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Media > Newsletters > Consumer Advocate > April 2021 > Watch Out for Home Improvement Scammers

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Watch Out for Home Improvement Scammers

As outside temperatures heat up, Ohioans will undoubtedly dive-in to new home improvement projects ranging from staining decks to installing new roofs. Many contractors do a great job, but unfortunately, some contractors prove to be less than reputable. It’s important that you do your homework before hiring a contractor; this includes getting more than one estimate and asking for references of prior customers who can vouch for the contractor’s work.

While there are many legitimate contractors, home improvement scammers often ask for large down payments but simply take the money and run, leaving homeowners with no repairs and no refunds. Then, they usually move on to another customer to repeat their scheme.

Some unscrupulous contractors may start a significant project only to stop their work without any notice, leaving the job unfinished. They may try to stall with false promises to finish the job, or they may ignore phone calls altogether. Others may simply perform shoddy work, leaving homeowners with projects that need to be completely redone.

Ohio Attorney General Dave Yost recently filed two lawsuits against contractors accused of scamming homeowners who suffered damage from the Dayton tornadoes in 2019 out of over $300,000 in total.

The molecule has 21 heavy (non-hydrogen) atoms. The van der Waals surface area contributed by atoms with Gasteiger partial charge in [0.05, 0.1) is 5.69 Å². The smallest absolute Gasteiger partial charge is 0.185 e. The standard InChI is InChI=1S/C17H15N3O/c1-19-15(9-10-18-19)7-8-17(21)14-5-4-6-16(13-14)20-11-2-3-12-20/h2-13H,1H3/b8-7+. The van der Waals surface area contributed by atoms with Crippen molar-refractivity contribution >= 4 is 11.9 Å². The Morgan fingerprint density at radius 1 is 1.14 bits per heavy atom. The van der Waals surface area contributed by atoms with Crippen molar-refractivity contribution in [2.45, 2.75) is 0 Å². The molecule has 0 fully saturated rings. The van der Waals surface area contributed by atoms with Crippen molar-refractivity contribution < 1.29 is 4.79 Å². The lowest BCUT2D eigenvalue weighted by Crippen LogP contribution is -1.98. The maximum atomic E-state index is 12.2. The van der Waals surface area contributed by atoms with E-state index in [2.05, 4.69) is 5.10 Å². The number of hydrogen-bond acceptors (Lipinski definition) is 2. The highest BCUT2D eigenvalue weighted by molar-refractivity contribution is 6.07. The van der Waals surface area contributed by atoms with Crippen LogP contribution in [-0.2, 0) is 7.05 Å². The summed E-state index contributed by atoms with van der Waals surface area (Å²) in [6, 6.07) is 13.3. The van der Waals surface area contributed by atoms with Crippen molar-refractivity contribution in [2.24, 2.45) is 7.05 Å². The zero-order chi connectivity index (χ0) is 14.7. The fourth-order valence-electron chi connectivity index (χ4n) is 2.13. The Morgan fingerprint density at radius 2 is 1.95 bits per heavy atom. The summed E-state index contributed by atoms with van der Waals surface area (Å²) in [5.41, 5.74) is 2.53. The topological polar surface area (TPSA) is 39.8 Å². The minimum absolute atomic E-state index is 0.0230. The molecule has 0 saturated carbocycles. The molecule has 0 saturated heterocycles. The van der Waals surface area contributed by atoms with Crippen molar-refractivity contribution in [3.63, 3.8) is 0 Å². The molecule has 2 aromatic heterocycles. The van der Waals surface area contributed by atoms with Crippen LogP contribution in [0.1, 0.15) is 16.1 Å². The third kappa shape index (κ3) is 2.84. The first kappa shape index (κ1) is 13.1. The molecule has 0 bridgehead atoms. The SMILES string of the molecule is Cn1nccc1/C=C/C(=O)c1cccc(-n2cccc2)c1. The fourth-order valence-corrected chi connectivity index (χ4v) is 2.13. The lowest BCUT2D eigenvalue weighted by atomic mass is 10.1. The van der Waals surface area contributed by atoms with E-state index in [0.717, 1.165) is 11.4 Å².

One lawsuit alleges that Robert T. Green, 54, through TK Home Improvement LLC, solicited homeowners after the tornadoes, taking $95,650 in payments and doing shoddy work or no work at all, according to complaints received by Yost’s Consumer Protection Section. 

The second lawsuit alleges that Tyler A. Puckett through his business, StormAid Restoration LLC, promised to repair roof damage. Several homeowners reported that Puckett, 31, of Hamilton County, collected $213,569 from them but failed to deliver goods or services, or did only minimal roof patching, in violation of the Consumer Sales Practices Act.

Follow these tips to help avoid becoming a scammer’s next victim:
  • Before signing a contract or making a payment, check a company’s reputation with the Ohio Attorney General’s Office and the Better Business Bureau. Conduct an internet search for the business and the names of individuals involved.
  • Do not make a large down payment. Instead, pay in increments – for example, one-third at the beginning of the job, one-third after half of the work is completed to your satisfaction and one-third when the job is completed.
  • Avoid paying in cash. It leaves you with a limited paper trail if something goes wrong.
  • Get all promises in writing.
  • Be cautious of contractors who want payment made out to themselves as individuals, instead of a company.
  • Understand that Ohio’s Home Solicitation Sales Act provides consumers with a three-day cancellation period for most contracts signed at their own home. The law also applies to contracts signed at any location that is not a company’s normal place of business (such as a home improvement show).
  • Look for the red flags of a traveling scam artist. If a contractor claims to have leftover materials from a nearby job or offers unbelievably low prices, be suspicious.  
Consumers who suspect a scam or an unfair business practice should contact the Ohio Attorney General’s Office at or 800-282-0515.